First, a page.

Konnie Huq on Ada Lovelace
Sep 17 2013 27 mins  
TV presenter Konnie Huq chooses the mathematician and daughter of Lord Byron, Ada Lovelace. With Matthew Parris. From Banking, to air traffic control systems and to controlling the United States defence department there's a computer language called 'Ada' – it's named after Ada Lovelace – a 19th century mathematician and daughter of Lord Byron. Ada Lovelace is this week's Great Life. She's been called many things – but perhaps most poetically by Charles Babbage whom she worked with on a steam-driven calculating machine called the Difference Engine an 'enchantress of numbers', as her similarly mathematical mother had been called by Lord Byron a "princess of parallelograms". Augusta 'Ada' Byron was born in 1815 but her parents marriage was short and unhappy; they separated when Ada was one month old and she never saw her father , he died when was eight years old. Her mother, Annabella concerned Ada might inherit Byron's "poetic tendencies" had her schooled her in maths and science to try to combat any madness inherited from her father. She's championed by TV presenter and writer – Konnie Huq, most well known for presenting the BBC's children's programme - 'Blue Peter' and together with expert– Suw Charman- Anderson, a Social technologist, they lift the lid on the life of this mathematician, now regarded as the first computer programmer with presenter Matthew Parris. Producer : Perminder Khatkar. First broadcast on BBC Radio 4 in September 2013.

Florence Nightingale
Jun 05 2013 27 mins  
Dr Lucy Worsley chooses a figure as familiar as she is unknown, the great champion of Victorian nursing, Florence Nightingale. Known as 'the Lady with the Lamp' for her work in the Crimea. Born in 1820 into an upper middle class family, Florence experienced early life as a bird in a gilded cage and suffered frequent 'nervous collapse'. Prodigiously intelligent, she was also deeply religious, and at 16 declared she had heard the voice of God, calling her to nursing. By her thirties, and despite opposition from her family, Florence had succeeded in training as a nurse. She was working in a Harley Street establishment for the care of gentlewomen when Britain and France joined Turkish forces against the Russians in the Crimea. As reports came in of the men's suffering, she became convinced of her ability to help. Commissioned by the War Office, Florence set sail for the Crimea in 1854, and her work there quickly became well known. Walking the corridors with her lamp, she was adored by the men for her determination to spare them the diseases like cholera and typhus that were decimating their numbers. But she was as steely as she was compassionate, and ran her troop of nurses with a military discipline. In Britain her reputation grew. By the time of her return two years later, Florence was a reluctant celebrity, frail and ill. While her mother and sister basked in her glory, Florence retreated from the limelight, and for some years was bed-bound. It's now believed she had brucellosis, an illness contracted through infected milk, which leads to depression and severe pain. Yet this did not stop her engagement with medicine, and even from her bed she was instrumental in changing the way that healthcare was implemented both in the Army, and in society at large. Statistics was key to this, and a passion for Florence, who saw in the gathering of data, the evidence of God's patterns at work. She also famously established a school for nursing, and professionalised nursing work. Dr Lucy Worsley, television historian, writer and Chief Curator at Historic Royal Palaces, the independent charity that looks after buildings including Hampton Court and the Tower of London, joins Matthew Parris to discuss the complex background of 'the Lady with the Lamp'. And biographer Mark Bostridge explains why Nightingale has a right to be regarded as a great genius of the Victorian age. Producer: Lizz Pearson First broadcast on BBC Radio 4 in 2013.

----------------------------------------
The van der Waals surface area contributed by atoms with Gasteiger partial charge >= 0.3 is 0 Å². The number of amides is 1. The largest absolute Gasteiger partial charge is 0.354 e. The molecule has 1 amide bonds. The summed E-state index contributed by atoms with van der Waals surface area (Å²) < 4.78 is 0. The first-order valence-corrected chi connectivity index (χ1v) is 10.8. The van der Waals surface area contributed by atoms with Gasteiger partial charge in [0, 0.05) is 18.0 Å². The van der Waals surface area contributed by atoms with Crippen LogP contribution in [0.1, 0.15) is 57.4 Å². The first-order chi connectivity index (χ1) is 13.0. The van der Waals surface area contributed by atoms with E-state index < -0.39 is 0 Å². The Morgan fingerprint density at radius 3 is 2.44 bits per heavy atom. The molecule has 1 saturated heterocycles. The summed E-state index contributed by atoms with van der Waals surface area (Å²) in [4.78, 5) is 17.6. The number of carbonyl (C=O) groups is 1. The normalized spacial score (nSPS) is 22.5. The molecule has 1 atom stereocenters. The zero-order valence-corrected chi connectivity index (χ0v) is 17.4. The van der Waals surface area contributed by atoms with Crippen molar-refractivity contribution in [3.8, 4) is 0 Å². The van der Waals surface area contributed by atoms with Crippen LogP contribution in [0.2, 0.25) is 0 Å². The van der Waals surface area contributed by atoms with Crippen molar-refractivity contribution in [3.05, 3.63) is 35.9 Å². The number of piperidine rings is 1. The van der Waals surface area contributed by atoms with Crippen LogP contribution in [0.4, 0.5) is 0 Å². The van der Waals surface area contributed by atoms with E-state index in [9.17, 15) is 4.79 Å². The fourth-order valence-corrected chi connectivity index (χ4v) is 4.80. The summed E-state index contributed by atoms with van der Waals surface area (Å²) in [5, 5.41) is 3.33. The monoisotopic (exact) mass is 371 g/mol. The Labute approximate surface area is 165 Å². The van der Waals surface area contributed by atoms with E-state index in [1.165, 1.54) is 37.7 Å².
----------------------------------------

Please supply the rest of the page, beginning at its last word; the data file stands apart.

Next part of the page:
David Livingstone
Apr 23 2013 27 mins  
Dr David Livingstone was the Victorian equivalent of an astronaut - a man who ventured into the interior of Africa to report on territory that was wholly unknown to Europeans. In this programme, the explorer Colonel John Blashford-Snell explains why he admires his predecessor. Matthew Parris chairs the discussion, assisted by Dr Sarah Worden of the National Museum of Scotland. Livingstone went to Africa as a missionary but succeeded in making only one convert, who soon lapsed. Frustrated, he switched his focus to exploration, crossing southern Africa from east to west and back again. He discovered the Victoria Falls, but his attempts to reach the interior by going up the Zambezi were a disaster when he discovered that the rapids he had been warned about were impassable. On his recommendation, missionary families came out from England to settle in what is now Malawi but - as he should have anticipated - many of them died of disease. Despite these failures, he was and is regarded as a hero. As a self-made man who put himself through university on his wages from working in a cotton mill, he embodied the Victorian can-do spirit. His map-making, natural history observations, facility with languages and sheer endurance in the face of overwhelming obstacles made him a formidable character. Above all, his legacy in helping to end the east African slave trade mean that he is still revered in Africa today. Produced by Jolyon Jenkins. First broadcast on Radio 4 in 2013.

George Bell
Apr 02 2013 27 mins